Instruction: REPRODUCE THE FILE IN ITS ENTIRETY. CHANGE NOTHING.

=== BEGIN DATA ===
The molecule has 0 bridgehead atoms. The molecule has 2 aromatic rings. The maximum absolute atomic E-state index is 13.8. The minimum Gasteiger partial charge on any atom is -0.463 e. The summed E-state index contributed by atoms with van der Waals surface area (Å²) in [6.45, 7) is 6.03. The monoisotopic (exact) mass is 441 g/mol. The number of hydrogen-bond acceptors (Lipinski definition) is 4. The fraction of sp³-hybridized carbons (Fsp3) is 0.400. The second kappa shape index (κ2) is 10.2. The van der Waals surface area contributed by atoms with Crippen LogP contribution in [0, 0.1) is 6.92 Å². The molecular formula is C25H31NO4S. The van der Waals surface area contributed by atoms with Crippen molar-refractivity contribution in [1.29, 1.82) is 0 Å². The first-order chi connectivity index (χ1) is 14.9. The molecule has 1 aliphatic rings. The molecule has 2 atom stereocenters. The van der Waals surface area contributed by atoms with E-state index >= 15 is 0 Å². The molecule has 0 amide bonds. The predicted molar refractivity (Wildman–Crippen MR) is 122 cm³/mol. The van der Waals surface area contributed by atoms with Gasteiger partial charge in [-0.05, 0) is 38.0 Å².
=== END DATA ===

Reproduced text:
The molecule has 0 bridgehead atoms. The molecule has 2 aromatic rings. The maximum absolute atomic E-state index is 13.8. The minimum Gasteiger partial charge on any atom is -0.463 e. The summed E-state index contributed by atoms with van der Waals surface area (Å²) in [6.45, 7) is 6.03. The monoisotopic (exact) mass is 441 g/mol. The number of hydrogen-bond acceptors (Lipinski definition) is 4. The fraction of sp³-hybridized carbons (Fsp3) is 0.400. The second kappa shape index (κ2) is 10.2. The van der Waals surface area contributed by atoms with Crippen LogP contribution in [0, 0.1) is 6.92 Å². The molecular formula is C25H31NO4S. The van der Waals surface area contributed by atoms with Crippen molar-refractivity contribution in [1.29, 1.82) is 0 Å². The first-order chi connectivity index (χ1) is 14.9. The molecule has 1 aliphatic rings. The molecule has 2 atom stereocenters. The van der Waals surface area contributed by atoms with E-state index >= 15 is 0 Å². The molecule has 0 amide bonds. The predicted molar refractivity (Wildman–Crippen MR) is 122 cm³/mol. The van der Waals surface area contributed by atoms with Gasteiger partial charge in [-0.05, 0) is 38.0 Å².